Why should I practice at a Zen Center when I can meditate at home on my own?

Sit on your own and you can achieve all kinds of mental states, some of which feel really good. Sitting with other people also can feel really good. But hang out long enough with anyone and your karma will appear, boom. There you are, really annoyed at someone. There someone is, really annoyed at you. You know where this usually leads, and it isn’t any place you want to be.

But in a Zen center, when this happens the context is a practice of liberation, not just of ourselves but of all beings. Instead of getting solidified, our karma can start to dissolve. Most of the time we live in a hall of mirrors. Escape isn’t easy. It’s by practicing in community that we can break free.

To practice Zen do I have to believe in rebirth?

The short answer is: no. There are no doctrinal requirements in Zen practice.

 

The longer answer is: what is there to be reborn? I.e., what is your fundamental nature? what is my fundamental nature? what is every human being’s fundamental nature? That is the basic question, independent of any belief or disbelief in rebirth. Zen practice is a way of perceiving our fundamental nature, fully realizing it, and acting accordingly. This nature is independent of any doctrine, independent even of speech and thinking. There are a lot of words and explanations out there about it. But you have to find it yourself.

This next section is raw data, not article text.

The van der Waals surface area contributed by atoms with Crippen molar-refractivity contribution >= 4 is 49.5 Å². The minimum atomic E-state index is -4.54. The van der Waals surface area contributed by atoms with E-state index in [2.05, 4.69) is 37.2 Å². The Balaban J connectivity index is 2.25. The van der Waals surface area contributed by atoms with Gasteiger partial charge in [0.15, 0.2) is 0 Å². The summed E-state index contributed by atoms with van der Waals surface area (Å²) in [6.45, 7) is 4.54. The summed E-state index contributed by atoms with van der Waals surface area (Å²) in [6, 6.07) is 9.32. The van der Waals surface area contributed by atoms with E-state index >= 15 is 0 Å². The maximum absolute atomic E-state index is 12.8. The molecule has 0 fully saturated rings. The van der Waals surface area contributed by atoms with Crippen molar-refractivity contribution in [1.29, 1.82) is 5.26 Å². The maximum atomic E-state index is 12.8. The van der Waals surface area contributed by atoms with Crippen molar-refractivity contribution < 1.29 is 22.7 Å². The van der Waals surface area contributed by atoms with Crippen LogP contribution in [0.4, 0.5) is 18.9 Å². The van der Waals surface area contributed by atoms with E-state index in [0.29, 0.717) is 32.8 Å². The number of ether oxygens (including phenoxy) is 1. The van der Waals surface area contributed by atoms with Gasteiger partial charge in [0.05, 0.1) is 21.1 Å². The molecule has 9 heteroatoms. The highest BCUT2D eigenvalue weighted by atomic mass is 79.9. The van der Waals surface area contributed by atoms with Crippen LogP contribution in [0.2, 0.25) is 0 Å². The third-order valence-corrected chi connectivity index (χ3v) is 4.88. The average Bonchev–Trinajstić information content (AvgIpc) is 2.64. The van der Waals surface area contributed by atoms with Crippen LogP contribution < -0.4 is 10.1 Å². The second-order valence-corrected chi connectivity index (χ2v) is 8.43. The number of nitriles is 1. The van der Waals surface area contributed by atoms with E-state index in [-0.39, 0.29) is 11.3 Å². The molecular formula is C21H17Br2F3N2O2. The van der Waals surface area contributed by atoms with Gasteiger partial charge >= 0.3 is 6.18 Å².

Does Zen give you any special powers?

Stories about magical powers are certainly not unheard of in Zen — tales about great bodhisattvas and Zen masters who were able to do such things as make waterfalls flow back upstream or transport a woman to the Tushita heaven. These powers are sometimes classified as “freedom from cause and effect.” They are said to appear after long practice and the attainment of deep samadhi, a trance-like state in which everything is experienced as oneness or zero. But they are not the point of practice. Wanting them or attaching to them is a problem. Magical powers are in themselves delusional or lead to delusion. We practice to attain our true nature and help all beings. And if our minds are clear we see that the natural world and our ordinary activities are wondrous just as they are. All of this is beautifully summed up in the Kuo-an’s last poem accompanying his ten Oxherding Pictures. It is called “Entering the Marketplace”: